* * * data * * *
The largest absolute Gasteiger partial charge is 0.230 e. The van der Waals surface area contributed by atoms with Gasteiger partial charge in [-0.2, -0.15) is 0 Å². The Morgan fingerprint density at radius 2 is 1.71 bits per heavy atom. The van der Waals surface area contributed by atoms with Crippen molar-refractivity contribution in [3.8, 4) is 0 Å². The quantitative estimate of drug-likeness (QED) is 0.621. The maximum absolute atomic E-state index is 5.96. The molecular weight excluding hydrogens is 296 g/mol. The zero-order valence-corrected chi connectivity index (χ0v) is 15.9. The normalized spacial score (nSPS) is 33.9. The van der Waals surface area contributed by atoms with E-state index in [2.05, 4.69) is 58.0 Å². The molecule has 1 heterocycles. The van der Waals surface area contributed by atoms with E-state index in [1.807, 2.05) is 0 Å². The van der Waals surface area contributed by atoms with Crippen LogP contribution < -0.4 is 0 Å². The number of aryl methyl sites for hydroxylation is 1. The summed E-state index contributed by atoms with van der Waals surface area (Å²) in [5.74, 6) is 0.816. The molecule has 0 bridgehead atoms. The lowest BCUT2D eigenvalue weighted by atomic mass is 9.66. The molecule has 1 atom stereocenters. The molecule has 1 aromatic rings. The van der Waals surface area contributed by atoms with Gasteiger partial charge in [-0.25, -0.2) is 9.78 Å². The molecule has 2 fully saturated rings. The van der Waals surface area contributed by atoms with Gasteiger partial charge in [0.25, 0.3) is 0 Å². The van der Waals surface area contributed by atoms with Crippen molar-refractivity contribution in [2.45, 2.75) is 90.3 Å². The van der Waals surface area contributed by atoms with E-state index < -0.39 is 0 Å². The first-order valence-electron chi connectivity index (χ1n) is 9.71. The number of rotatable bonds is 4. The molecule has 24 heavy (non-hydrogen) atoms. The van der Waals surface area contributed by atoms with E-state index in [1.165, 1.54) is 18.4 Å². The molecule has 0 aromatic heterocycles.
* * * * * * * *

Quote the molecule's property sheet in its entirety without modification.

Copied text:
The largest absolute Gasteiger partial charge is 0.230 e. The van der Waals surface area contributed by atoms with Gasteiger partial charge in [-0.2, -0.15) is 0 Å². The Morgan fingerprint density at radius 2 is 1.71 bits per heavy atom. The van der Waals surface area contributed by atoms with Crippen molar-refractivity contribution in [3.8, 4) is 0 Å². The quantitative estimate of drug-likeness (QED) is 0.621. The maximum absolute atomic E-state index is 5.96. The molecular weight excluding hydrogens is 296 g/mol. The zero-order valence-corrected chi connectivity index (χ0v) is 15.9. The normalized spacial score (nSPS) is 33.9. The van der Waals surface area contributed by atoms with E-state index in [2.05, 4.69) is 58.0 Å². The molecule has 1 heterocycles. The van der Waals surface area contributed by atoms with E-state index in [1.807, 2.05) is 0 Å². The van der Waals surface area contributed by atoms with Crippen LogP contribution < -0.4 is 0 Å². The number of aryl methyl sites for hydroxylation is 1. The summed E-state index contributed by atoms with van der Waals surface area (Å²) in [5.74, 6) is 0.816. The molecule has 0 bridgehead atoms. The lowest BCUT2D eigenvalue weighted by atomic mass is 9.66. The molecule has 1 atom stereocenters. The molecule has 1 aromatic rings. The van der Waals surface area contributed by atoms with Gasteiger partial charge in [-0.25, -0.2) is 9.78 Å². The molecule has 2 fully saturated rings. The van der Waals surface area contributed by atoms with Gasteiger partial charge in [0.25, 0.3) is 0 Å². The van der Waals surface area contributed by atoms with Crippen molar-refractivity contribution in [2.45, 2.75) is 90.3 Å². The van der Waals surface area contributed by atoms with E-state index < -0.39 is 0 Å². The first-order valence-electron chi connectivity index (χ1n) is 9.71. The number of rotatable bonds is 4. The molecule has 24 heavy (non-hydrogen) atoms. The van der Waals surface area contributed by atoms with E-state index in [1.165, 1.54) is 18.4 Å². The molecule has 0 aromatic heterocycles.